# cal

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Find the derivative of the function.

f(x)= x^8√5-3x

• cal - ,

f(x)= x^8√5-3x
f'(x) = 8x^7√5-3

• cal - ,

but the ans is f(x)= x^7(80-51x)/2√5-3x

• cal - ,

If you mean f(x) = x^8√(5-3x), then
f'(x)
= (8x^7)*√(5-3x) + (-3/2)*(x^8) / √(5-3x)

• cal - ,

am lost

• cal - ,

Recall the chain rule. If two expressions which are functions of x are multiplied, we do the following:
h(x) = f(x)*g(x)
h'(x) = f'(x)*g(x) + f(x)*g'(x)
As we can see, the derivative of h(x) is the derivative of f(x) multiplied by the original g(x), plus the derivative of g(x) multiplied by the original f(x).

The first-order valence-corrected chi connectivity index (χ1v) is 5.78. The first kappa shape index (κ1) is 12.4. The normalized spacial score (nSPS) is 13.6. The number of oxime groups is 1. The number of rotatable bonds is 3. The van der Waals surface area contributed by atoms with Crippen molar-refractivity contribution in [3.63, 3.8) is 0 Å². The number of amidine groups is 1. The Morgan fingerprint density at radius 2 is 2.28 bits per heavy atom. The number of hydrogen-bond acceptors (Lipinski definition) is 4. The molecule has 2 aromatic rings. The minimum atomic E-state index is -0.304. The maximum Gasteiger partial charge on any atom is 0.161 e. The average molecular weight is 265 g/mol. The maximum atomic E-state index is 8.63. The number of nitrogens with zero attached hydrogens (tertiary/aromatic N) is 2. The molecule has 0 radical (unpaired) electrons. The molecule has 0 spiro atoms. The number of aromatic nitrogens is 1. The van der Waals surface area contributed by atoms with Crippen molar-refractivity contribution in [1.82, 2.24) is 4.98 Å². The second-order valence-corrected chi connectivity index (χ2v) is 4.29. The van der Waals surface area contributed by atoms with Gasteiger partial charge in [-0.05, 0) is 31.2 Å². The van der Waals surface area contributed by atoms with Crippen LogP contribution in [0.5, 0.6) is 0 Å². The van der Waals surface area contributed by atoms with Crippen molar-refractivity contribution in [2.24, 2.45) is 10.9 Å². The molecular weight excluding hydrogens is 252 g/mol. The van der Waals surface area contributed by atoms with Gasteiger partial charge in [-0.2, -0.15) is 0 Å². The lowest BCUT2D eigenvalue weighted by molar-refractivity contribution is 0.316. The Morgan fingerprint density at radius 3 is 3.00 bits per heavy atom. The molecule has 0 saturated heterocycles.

For example,
h(x) = 2x * ln(x)
We know that
derivative of 2x = 2, and
derivative of ln(x) = 1/x. Thus
h'(x) = 2*ln(x) + (2x)*(1/x)

In the problem, f(x) = x^8√(5-3x). We can rewrite this as,
f(x) = (x^8) * (5-3x)^(1/2)
We know that
the derivative of x^8 = 8x^7
the derivative of (5-3x)^(1/2) = (1/2)(-3)(5-3x)^(-1/2)
Using chain rule, you'll get
f'(x) = (8x^7)*(5-3x)^(1/2) + (x^8)*(-3/2)*(5-3x)^(-1/2)
If you simplify this, you'll get the answer that you typed in there:
f'(x) = x^7(80-51x) / 2√(5-3x)

Hope this helps :)

• cal - ,

thanks jai